Citizens Want More Ways to Pay, More Info on School Funding

Wake Ed Releases Post-Bond Survey Data and Announces Community Engagement Initiative

 RALEIGH – Wake citizens want more ways to pay for schools and more accessible information about how the money is funded and spent, according to results of an online survey conducted in November by Wake Education Partnership. Wake Ed, a local education advocacy organization, released the survey results today at a meeting of elected officials and other school leaders.

“The results of this survey are a first step in fostering productive and informed conversations about how our community manages growth,” said Jeff Merritt, chair of Wake Ed’s community engagement efforts and a member of the Board of Directors. “We can serve as a catalyst for meaningful dialogue, independent information, and focused action to address the challenges revealed by the debate over the school bond referendum.”

From Nov. 8-22, 2006, more than 1,220 people completed the voluntary survey online at Although this was not a scientific poll, participants in the survey tracked closely with the actual bond vote—53.2 percent said they voted yes, while 42.1 said they voted no on the bond on Nov. 7.

Results of the survey, which involved two required multiple choice questions and two open-ended response questions, included the following three themes:

  1. The citizens of Wake County want continuous information in order to trust this process. They want financial oversight and accountability, as well as public reporting of how taxpayer dollars are spent. Community education on relevant topics should be an ongoing process and not confined to the months prior to a bond vote.
  2. The bond cannot be the only way we fund school construction and renovations. Citizens want new solutions to dealing with student enrollment growth that lessen the burden on taxpayers. There is little consensus among respondents about what these solutions should be.
  3. Citizens need to believe that school leaders and elected officials are really listening to them and are working together to present the best possible plans for dealing with growth. Respondents said the Board of Education and the Board of Commissioners must improve their relationships with citizens and do a better job of planning for growth.

Following on the results of the survey, Wake Ed Partnership announces a three-part strategic initiative called the Education Exchange series.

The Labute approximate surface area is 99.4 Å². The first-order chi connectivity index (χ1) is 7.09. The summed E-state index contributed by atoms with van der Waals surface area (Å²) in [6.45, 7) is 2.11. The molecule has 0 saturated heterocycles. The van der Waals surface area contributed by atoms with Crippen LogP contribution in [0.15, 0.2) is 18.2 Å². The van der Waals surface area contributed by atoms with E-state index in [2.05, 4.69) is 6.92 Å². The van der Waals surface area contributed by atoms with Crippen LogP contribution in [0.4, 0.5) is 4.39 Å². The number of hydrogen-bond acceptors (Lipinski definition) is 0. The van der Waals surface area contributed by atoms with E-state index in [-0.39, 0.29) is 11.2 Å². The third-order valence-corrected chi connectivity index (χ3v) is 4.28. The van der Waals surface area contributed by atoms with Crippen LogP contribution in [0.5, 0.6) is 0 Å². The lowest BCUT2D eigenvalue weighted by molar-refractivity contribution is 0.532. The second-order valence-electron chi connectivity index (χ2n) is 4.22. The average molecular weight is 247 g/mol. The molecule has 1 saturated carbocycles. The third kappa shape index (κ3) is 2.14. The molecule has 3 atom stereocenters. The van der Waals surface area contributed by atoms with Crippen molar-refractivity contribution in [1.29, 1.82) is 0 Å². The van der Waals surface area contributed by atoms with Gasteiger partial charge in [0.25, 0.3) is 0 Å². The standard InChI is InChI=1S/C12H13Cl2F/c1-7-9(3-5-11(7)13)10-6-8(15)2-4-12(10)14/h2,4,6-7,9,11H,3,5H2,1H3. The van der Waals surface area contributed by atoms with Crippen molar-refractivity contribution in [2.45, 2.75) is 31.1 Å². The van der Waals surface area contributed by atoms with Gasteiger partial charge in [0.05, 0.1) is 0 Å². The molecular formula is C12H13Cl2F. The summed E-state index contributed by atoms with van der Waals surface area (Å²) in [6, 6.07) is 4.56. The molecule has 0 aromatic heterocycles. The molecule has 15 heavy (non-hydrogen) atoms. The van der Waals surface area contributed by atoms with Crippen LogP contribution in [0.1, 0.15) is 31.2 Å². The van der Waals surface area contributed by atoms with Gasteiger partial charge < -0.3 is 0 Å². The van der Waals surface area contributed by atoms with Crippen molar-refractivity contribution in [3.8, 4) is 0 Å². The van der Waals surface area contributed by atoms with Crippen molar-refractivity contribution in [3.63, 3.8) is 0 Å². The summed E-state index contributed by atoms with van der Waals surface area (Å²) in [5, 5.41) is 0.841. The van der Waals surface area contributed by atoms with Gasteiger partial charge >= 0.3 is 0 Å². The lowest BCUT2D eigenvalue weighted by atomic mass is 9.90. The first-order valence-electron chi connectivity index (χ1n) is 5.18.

• First, we have started a new online resource center on our site. A recurring theme in the survey responses was a desire for more information, much of which is already available but not always simple to access. Wake Ed will provide an easy one-stop location for citizens with links to other sites for data, reports and further information about topics ranging from school construction and finance to student achievement and graduation requirements. Regular updates to the site will continue to expand access for those seeking more information.
  • Second, we invite Wake citizens to continue this conversation through our website. A new link on our site will allow people to send e-mails with questions and comments, additional resources to include on the site, and other ideas for future discussion.
  • Third, we will launch a series of four town-hall meetings beginning in March. The first of these town-hall-style meetings will be held at the Knightdale Town Hall on Thursday, March 22, from 7 to 8:30 p.m. The public is invited to come hear a report from the Citizen Facilities Advisory Committee about how school sites are selected. We’ll also have time for questions, ideas and comments. Additional meetings will follow in April, May and June. Anyone interested in learning more about the Ed Exchange series can register on our website to receive an e-mail notice as details are set.

Members of the Board of Commissioners and Board of Education attended the briefing, as well as members of the Partnership’s Board of Directors and others involved in both sides of the bond campaign.

To download a copy of the full report or the executive summary for more details about the survey responses, please visit

Wake Education Partnership is an advocacy organization dedicated to making world-class schools possible in Wake County through business and community involvement. We play a critical role in bringing people together, raising the level of discussion through capacity building, and brokering information and relationships around key issues in public education. Founded in 1983 by Raleigh’s leading business, civic and political leaders, Wake Education Partnership serves as an independent link between the school system and the community to promote public responsibility for globally competitive schools in Wake County. Programs for 2006-07 focus on retaining effective teachers, developing effective education leaders, and ensuring healthy schools for all students. For more information, please visit

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